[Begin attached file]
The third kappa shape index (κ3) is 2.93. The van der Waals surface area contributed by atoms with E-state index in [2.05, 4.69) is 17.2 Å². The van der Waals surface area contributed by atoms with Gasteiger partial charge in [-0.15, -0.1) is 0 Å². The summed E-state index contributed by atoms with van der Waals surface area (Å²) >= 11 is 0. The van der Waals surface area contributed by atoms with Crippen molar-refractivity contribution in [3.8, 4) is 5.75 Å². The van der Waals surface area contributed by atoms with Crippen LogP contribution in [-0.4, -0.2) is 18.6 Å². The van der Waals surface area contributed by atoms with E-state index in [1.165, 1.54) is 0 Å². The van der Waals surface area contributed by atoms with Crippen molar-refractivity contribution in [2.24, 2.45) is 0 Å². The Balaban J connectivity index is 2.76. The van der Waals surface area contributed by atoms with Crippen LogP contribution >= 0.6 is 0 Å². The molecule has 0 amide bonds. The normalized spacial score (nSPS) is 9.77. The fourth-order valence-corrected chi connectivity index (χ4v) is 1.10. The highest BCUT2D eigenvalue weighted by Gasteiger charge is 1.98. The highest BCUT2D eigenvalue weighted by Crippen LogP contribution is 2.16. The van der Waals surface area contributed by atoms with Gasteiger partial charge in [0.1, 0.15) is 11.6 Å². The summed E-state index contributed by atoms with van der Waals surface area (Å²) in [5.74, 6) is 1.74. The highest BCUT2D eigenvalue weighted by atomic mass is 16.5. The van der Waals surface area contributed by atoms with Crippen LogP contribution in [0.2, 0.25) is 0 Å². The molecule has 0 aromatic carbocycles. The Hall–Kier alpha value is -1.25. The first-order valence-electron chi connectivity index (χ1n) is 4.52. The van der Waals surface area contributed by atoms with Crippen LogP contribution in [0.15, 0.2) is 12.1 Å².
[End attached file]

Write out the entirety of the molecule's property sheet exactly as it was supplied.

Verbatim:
The third kappa shape index (κ3) is 2.93. The van der Waals surface area contributed by atoms with E-state index in [2.05, 4.69) is 17.2 Å². The van der Waals surface area contributed by atoms with Gasteiger partial charge in [-0.15, -0.1) is 0 Å². The summed E-state index contributed by atoms with van der Waals surface area (Å²) >= 11 is 0. The van der Waals surface area contributed by atoms with Crippen molar-refractivity contribution in [3.8, 4) is 5.75 Å². The van der Waals surface area contributed by atoms with Crippen LogP contribution in [-0.4, -0.2) is 18.6 Å². The van der Waals surface area contributed by atoms with E-state index in [1.165, 1.54) is 0 Å². The van der Waals surface area contributed by atoms with Crippen molar-refractivity contribution in [2.24, 2.45) is 0 Å². The Balaban J connectivity index is 2.76. The van der Waals surface area contributed by atoms with Crippen LogP contribution >= 0.6 is 0 Å². The molecule has 0 amide bonds. The normalized spacial score (nSPS) is 9.77. The fourth-order valence-corrected chi connectivity index (χ4v) is 1.10. The highest BCUT2D eigenvalue weighted by Gasteiger charge is 1.98. The highest BCUT2D eigenvalue weighted by Crippen LogP contribution is 2.16. The van der Waals surface area contributed by atoms with Gasteiger partial charge in [0.1, 0.15) is 11.6 Å². The summed E-state index contributed by atoms with van der Waals surface area (Å²) in [5.74, 6) is 1.74. The highest BCUT2D eigenvalue weighted by atomic mass is 16.5. The van der Waals surface area contributed by atoms with Crippen LogP contribution in [0.2, 0.25) is 0 Å². The molecule has 0 aromatic carbocycles. The Hall–Kier alpha value is -1.25. The first-order valence-electron chi connectivity index (χ1n) is 4.52. The van der Waals surface area contributed by atoms with Crippen LogP contribution in [0.15, 0.2) is 12.1 Å².